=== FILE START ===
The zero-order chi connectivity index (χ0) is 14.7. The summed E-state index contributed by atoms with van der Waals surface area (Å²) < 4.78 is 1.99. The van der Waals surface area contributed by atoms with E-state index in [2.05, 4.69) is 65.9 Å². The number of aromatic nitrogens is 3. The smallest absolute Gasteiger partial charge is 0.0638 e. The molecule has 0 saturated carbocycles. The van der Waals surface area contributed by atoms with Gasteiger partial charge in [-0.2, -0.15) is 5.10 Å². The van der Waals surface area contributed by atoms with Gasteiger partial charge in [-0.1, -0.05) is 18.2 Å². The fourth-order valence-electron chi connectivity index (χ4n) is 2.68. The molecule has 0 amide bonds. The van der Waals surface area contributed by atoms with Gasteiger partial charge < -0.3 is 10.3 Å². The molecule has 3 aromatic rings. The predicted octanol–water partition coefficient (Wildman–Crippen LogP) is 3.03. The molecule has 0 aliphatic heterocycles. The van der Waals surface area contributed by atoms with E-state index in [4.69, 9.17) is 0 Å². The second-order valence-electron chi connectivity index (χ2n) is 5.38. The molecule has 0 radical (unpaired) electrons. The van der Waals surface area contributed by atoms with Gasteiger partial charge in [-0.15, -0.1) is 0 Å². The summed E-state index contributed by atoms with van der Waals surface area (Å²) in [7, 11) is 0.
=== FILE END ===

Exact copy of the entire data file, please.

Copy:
The zero-order chi connectivity index (χ0) is 14.7. The summed E-state index contributed by atoms with van der Waals surface area (Å²) < 4.78 is 1.99. The van der Waals surface area contributed by atoms with E-state index in [2.05, 4.69) is 65.9 Å². The number of aromatic nitrogens is 3. The smallest absolute Gasteiger partial charge is 0.0638 e. The molecule has 0 saturated carbocycles. The van der Waals surface area contributed by atoms with Gasteiger partial charge in [-0.2, -0.15) is 5.10 Å². The van der Waals surface area contributed by atoms with Gasteiger partial charge in [-0.1, -0.05) is 18.2 Å². The fourth-order valence-electron chi connectivity index (χ4n) is 2.68. The molecule has 0 amide bonds. The van der Waals surface area contributed by atoms with Gasteiger partial charge < -0.3 is 10.3 Å². The molecule has 3 aromatic rings. The predicted octanol–water partition coefficient (Wildman–Crippen LogP) is 3.03. The molecule has 0 aliphatic heterocycles. The van der Waals surface area contributed by atoms with E-state index in [4.69, 9.17) is 0 Å². The second-order valence-electron chi connectivity index (χ2n) is 5.38. The molecule has 0 radical (unpaired) electrons. The van der Waals surface area contributed by atoms with Gasteiger partial charge in [-0.15, -0.1) is 0 Å². The summed E-state index contributed by atoms with van der Waals surface area (Å²) in [7, 11) is 0.